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  • Himalayan Finest Flowery

    Himalayan Finest Flowery

    Rated 5 out of 5

    Great Strong Character

    I first tried this with 2g in 100mL gaiwan for 5 minutes. The aroma reminds me of traditional style phoenix oolong. In the mouth as well, it has this flowery/fruit-like character, though of course not as prominent as those of oolongs. As I drank, I also found certain similarities with white tea (Zhenghe). Combine them with the strong taste (at this parameter I felt it was a little bit too bitter, perhaps 4.5 minutes would be perfect), you have a tea which will easily impress people who have only tasted low quality tea all their lives. Long aftertaste with tangy citrus feel on your tongue.

    Teddy Lionel
  • Taiping Houkui Traditional

    Taiping Houkui Traditional

    Rated 5 out of 5

    Beautiful and smooth

    I tried a few packs the other Taiping Houkui and my girlfriend liked it. The infusion process has been a show for my friends. Therefore, when this came out, I immediately gave it a try too. The leaves do not look as spectacular as the other one, because they are not as brightly green and not as translucent thin. They are still quite neat. I forgot about it after the show in the party and yesterday I prepared it like any other green tea except perhaps a bit hotter water, the freshness and delightful flavour are really impressive. The unique high class Chinese tea qualities, such as floral, sweetness, cereal, and umami are all there, and not that seaweed taste in the other version. The most impressive part is smoothness. I don’t think I have tried any other green tea smooth like this. Also there is a velvety (?) mouth feel that is also new in green tea for me.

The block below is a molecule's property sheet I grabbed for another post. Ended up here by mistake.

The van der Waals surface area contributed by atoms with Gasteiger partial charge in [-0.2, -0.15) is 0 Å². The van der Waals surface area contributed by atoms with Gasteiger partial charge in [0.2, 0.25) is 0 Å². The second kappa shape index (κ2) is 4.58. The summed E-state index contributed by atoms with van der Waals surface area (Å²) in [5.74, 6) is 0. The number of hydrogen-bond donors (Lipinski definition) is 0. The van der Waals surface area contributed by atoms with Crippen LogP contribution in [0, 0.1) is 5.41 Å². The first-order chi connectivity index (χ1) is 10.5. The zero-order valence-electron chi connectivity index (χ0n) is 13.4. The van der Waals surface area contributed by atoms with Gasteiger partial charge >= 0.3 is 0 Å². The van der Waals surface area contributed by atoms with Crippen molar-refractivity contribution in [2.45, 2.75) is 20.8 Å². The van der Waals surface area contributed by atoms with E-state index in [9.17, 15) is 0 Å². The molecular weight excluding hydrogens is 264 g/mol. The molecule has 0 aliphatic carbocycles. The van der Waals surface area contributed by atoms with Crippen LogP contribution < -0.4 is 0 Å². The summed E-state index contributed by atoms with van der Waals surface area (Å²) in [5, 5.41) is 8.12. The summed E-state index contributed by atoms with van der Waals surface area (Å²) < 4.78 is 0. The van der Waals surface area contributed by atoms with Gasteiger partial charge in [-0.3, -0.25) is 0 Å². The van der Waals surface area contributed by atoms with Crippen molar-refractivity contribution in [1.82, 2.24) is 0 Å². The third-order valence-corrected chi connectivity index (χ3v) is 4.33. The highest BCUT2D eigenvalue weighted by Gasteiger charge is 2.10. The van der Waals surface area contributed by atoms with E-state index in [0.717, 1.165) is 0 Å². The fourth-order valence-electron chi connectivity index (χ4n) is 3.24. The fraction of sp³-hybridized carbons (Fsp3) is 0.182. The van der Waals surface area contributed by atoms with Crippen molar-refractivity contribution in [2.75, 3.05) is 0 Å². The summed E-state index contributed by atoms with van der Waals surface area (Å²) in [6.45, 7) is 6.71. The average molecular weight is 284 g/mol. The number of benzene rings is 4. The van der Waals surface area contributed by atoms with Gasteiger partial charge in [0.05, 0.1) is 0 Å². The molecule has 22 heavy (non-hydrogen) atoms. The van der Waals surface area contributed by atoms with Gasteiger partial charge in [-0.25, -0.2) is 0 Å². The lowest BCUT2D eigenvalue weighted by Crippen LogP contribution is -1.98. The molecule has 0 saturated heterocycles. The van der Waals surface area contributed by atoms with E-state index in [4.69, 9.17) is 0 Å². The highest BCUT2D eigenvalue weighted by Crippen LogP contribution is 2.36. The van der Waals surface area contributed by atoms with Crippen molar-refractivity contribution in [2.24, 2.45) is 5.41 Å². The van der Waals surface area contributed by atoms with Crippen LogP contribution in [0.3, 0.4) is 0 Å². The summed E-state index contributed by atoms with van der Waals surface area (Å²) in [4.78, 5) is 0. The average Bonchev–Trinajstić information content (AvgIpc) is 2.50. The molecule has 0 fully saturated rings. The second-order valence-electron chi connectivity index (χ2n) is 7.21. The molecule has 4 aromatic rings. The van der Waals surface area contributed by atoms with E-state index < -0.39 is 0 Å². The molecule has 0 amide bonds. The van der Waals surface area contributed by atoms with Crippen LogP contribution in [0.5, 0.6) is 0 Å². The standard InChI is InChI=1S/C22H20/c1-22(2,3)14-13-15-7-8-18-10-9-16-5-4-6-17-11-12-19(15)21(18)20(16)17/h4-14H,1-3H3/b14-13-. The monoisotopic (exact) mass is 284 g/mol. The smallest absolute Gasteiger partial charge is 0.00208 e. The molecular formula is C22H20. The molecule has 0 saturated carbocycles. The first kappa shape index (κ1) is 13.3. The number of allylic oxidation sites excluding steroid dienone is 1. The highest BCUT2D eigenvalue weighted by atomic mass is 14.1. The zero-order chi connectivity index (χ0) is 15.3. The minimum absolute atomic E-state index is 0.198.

This is for me the most wonderful green tea.

    Manila Tran
  • Organic Paochong 2015

    Organic Paochong 2015

    Rated 5 out of 5

    Delightful

    A delightful, refreshing tea!

    Jean V. Young
  • GABA Orange

    GABA Orange

    Rated 5 out of 5

    Thirsty Pebbles

    What’s all this talk about Gamma-Aminobutyric Acid (GABA)? I ordered this tea based on the lovely description of its taste and the tantalizing photo of the tea itself. I had no idea that the name refers to an oxygen-free, nitrogen-rich fermentation process that boosts levels of naturally occurring GABA. This compound is said to offer possible benefits to the central nervous system. Lord knows, my nervous system could use a gigantic chill-pill. But that’s not why I love this tea. Here’s why: The dry GABA nuggets offer up a heady aroma while the brewed tea’s color and flavor suggest apricot. It’s woody, not sweet. On the second infusion, the leaves plumped up so big, they almost lifted the lid off my gaiwan. I probably used too much tea and underestimated its penchant for water. That was my mistake, but a happy one. The transformation and the taste were both thoroughly enjoyable.

    Karen Ager

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